Whatever method parties select in response to their suspicions, they should be aware that the initial burden of proof in plagiarism cases always falls on the accuser. It is the accuser who must make the case. For this reason, one should never make accusations of plagiarism lightly or for political reasons. Even an accusation made hastily and argued poorly can be so devastating in itself to the author's reputation that the author can never recover from it. Although an act of plagiarism may be a historical datum, a piece of documentary evidence fixed in a past time, the accusation of plagiarism is a moral judgment that has to be weighed carefully. If, as a historical fact, plagiarism cannot be excused or forgiven—historians are not allowed to erase historical facts—a moral judgment is a matter of discretion and should be made wisely and with humility.
The Future of Plagiarism
If the rising number of student research papers purchased from web sites is any indication, plagiarism has become even more prevalent among students than in past years.8 The pressures of grades and professional advancement that drive students and young scholars to engage in misconduct are, if anything, growing. Among graduate students and college teachers of history, the competition for places, honors, and employment are tied to publication, and that competition has become more intense at the same time as it has become more difficult to find publishers for monographs. One must concede that plagiarism will always be with us.
And if this is so, then what is the value of all the advice and concern in the foregoing pages? The answer is twofold: to assess and to educate. This essay offers guidelines in making substantive judgments about accusations of plagiarism. At the same time, however frequent the instances of plagiarism may become, in the end, the objective for everyone interested in the reputation of the profession and the quality of its product must extend beyond punishment of malefactors. A second and equally important goal of the essay is educational—to maintain the integrity and civility of the community of scholars, while improving scholarly standards themselves.
Plagiarism is not a capital offense unless it is repeated. The ideal is to prevent its recurrence. The more historians discuss the causes and cures of plagiarism, the more likely it is that we can avert some unintentional cases and dissuade some individuals from deliberately crossing the line of ethical conduct. Thus historians can fulfill Maimonides's admonition that all trials should not be ends in themselves, but lessons for future conduct.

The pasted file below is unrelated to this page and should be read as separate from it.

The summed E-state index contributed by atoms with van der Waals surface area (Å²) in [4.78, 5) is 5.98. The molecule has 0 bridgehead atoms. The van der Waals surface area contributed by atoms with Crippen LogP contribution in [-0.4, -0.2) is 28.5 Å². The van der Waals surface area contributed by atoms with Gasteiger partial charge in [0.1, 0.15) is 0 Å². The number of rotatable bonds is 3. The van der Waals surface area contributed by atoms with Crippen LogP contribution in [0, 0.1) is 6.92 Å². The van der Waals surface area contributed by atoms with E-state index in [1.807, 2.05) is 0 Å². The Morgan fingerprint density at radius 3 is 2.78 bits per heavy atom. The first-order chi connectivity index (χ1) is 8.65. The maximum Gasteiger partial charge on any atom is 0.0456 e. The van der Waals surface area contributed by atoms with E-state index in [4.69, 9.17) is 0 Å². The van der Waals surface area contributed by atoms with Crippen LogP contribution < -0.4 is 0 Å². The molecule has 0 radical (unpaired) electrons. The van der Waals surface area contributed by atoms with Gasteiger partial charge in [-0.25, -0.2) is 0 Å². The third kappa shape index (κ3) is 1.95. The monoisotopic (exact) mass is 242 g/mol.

Peter Hoffer, Distinguished Research Professor at the University of Georgia, is a member of the Professional Division of the AHA.
1. Maimonides [Moses Ben Maimon], "The Object of Trials," The Guide for the Perplexed trans. M. Friedlander 2nd rev. ed. ( reprinted New York: Dover, 1956), 304.
2. I have benefited immensely from conversations on the legal points involved with N.E.H. Hull, professor of law in the Law School of Rutgers University at Camden, as well as with members of the AHA Task Force on Intellectual Property.
3. That is, the legal meaning of interest—that is, a financial stake in the outcome of the affair. By the same token, third parties without an interest does not mean that they are uninterested in the outcome, only that they have no financial stake in its outcome.
4. Peter Givler, executive director of the American Association of University Presses, "Copyright: It's for the Public Good," The Chronicle of Higher Education, May 9, 2003, B20.
5.The George Mason University-sponsored History News Network.
6. Even newspapers reporting on accusations of plagiarism may avoid the p-word in the title of the piece. See, e.g., Jacques Steinberg, "New Book Includes Passages from Others," New York Times, May 31, 2003, A 15, A23. But electing to avoid the p-word may allow a plagiarist to continue a career in theft. See, for example, Thomas Mallon, Stolen Words, rev. ed. (New York, 2001), 185.
7. See the AHR's guidelines for reviewers posted at http://www.oxfordjournals.org/our_journals/ahr/for_authors/book_reviews.html.
8. A study conducted by Don McCabe, a management professor at the University of Rutgers at Newark, found that nearly 40 percent of the 18,000 student subjects in the study had engaged in plagiarism from the Web or had copied parts of books for research assignments without citing the sources. The numbers and percentages had increased over the years of the study. Kelly Heyboer, "Cut-and-paste, turn it in-you call that cheating?" Newark Star-Ledger.